Brian Viner: Real shame of England's exit is that we've seen it all before

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Tim from Bromley unwittingly got it right on the Daily Mail message board, snapping in response to a report about the England rugby team's low-key return to Heathrow Airport on Tuesday afternoon that he was "embarrassed to say that I support this team of retrobates".

I'm pretty sure that "reprobates" was the word Tim intended, but like all the best malapropisms, "retrobates" worked perfectly, for there was something decidedly, dispiritingly retro about England's World Cup. Abject feebleness on the field, wretched irresponsibility off it, followed by the early return home and the traditional grim-faced walk across the airport tarmac ... for the rugby players of 2011 read the footballers in 2006 or 2010, or the one-day cricketers in 2007, and that's just off the top of my head, which incidentally has received rather less attention these last few weeks than the top of Mike Tindall's head.

At Auckland airport, before the long flight home, Manu Tuilagi planted a smacker on the vice-captain's glistening bonce that can only have been a cheeky reference to the notorious "mystery blonde" kiss bestowed on Tindall in the Queenstown bar, as captured by CCTV. In a way, Tuilagi's smacker evoked the "dentist's chair" celebration that followed Paul Gascoigne's admittedly brilliant goal against Scotland during Euro '96. The footballers, you will recall, were mimicking their own pre-tournament revelry at a Hong Kong nightclub, where several of them took turns to sit in a dentist's chair having spirits poured down their throats. But it is one thing to make light of controversial high jinks in a spirit of euphoric triumphalism, as Gazza and his team-mates did, quite another to do so in a place that so symbolises sporting failure, the airport departure hall.

Still, Tuilagi is not a man for wearing his tail between his legs. If he were, he would never have made it to shore, and a £3,000 fine, when he swam in Auckland harbour a day or two earlier. My illustrious colleague Simon Carr was referring to the Liam Fox affair when he wrote last week that an apology always brings out the sentimental side of the House of Commons, awakening "an ancestral memory of something that used to be called shame and is now known as embarrassment". But he might have been writing about Tindall's boozy night and convenient lapse of memory, or Tuilagi's plunge off the ferry, or the unseemly chambermaid business, or the ball-switching against Romania. Various protagonists admitted embarrassment and even regret. Shame, however, seems to be beyond the modern English sportsman, even when, manifestly, he has behaved shamefully.

There's not much point in any of us getting pious about this. Sport is a distillation of society, after all; we probably get the sportsmen we deserve. And already during this World Cup I have cited the words of the 19th-century historian Lord Macaulay, who could not imagine a spectacle "so ridiculous as the British public in one of its periodic fits of morality". But almost as ridiculous is the British public, or at any rate the English public, in one of its occasional fits of gung-ho sporting optimism. We should remember that, next time we see an England team standing on the steps of an aircraft, smart as you like in suits or blazers, and grinning in anticipation of conquering a foreign field or two. We should remind ourselves that they will, more than likely, return to the same airport looking a little less proud of themselves, bringing home only a hotel corkscrew as a trophy, or possibly a chambermaid's walkie-talkie.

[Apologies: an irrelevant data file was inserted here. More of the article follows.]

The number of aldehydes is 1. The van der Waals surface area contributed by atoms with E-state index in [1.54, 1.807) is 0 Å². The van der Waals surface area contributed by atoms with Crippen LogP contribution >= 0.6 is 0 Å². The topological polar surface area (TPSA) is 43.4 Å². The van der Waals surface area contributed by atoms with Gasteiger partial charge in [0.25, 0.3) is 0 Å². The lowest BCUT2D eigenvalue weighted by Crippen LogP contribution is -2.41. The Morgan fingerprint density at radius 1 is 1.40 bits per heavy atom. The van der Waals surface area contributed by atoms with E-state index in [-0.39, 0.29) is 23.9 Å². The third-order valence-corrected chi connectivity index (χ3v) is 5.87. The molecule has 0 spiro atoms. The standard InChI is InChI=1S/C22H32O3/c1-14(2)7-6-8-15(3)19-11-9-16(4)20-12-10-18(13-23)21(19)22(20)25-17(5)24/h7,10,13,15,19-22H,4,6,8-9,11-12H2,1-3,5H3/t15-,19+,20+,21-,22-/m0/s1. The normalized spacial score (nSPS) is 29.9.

Note to Kirsty: beware the spikes of the great Johnson

Michael Johnson, four times an Olympic gold medallist, is Kirsty Young's guest on Desert Island Discs tomorrow, and I hope the great man is more conciliatory with her than he was with me when I interviewed him just before the 2004 Olympic Games. At the time, drug use in athletics was an even hotter topic than it is now, as Marion Jones loudly fought what turned out to be entirely justified allegations that she had cheated. So I asked Johnson, rather bravely, whether anyone had ever ventured to him that he might illicitly enhance his performances in the 200m and 400m.

"No," he said, in his most resonant basso profundo, "it was never suggested to me. And I have retired. I'm not going to put myself on trial. If there's a line of questioning starting here, let's go another way."

We did, but I still managed to rile him further by asking whether his four-year-old son could shift across a playground. I already knew to my cost, having once enraged Ian Botham, which without a getaway car is never wise, that sportsmen do not always appreciate questions about the talent of their offspring. But I risked it anyway.

"He's four," replied Johnson, sternly. "I've been asked that since he was six months old. I hope he doesn't become a runner. And why should he? He has his mother's genes too, and her running's not very good. But if he does, can you imagine what the expectation will be like at 15, when it's like this at four?" Kirsty, don't go there.

My enemy's enemy is my team

Manchester United visit Anfield today, and we're asked to believe that there is a venerable rivalry between the two clubs, and indeed between the cities of Manchester and Liverpool. But context is everything. I spent last weekend in the fabulous city of Siena, where they have been at loggerheads with the Florentines since the 12th century, before Liverpool even existed. The Sienese have a Serie A club of their own, but I was told that most football fans there support Juventus, on the basis that Fiorentina supporters hate Juve, and it delights them to make a friend of their enemy's enemy.

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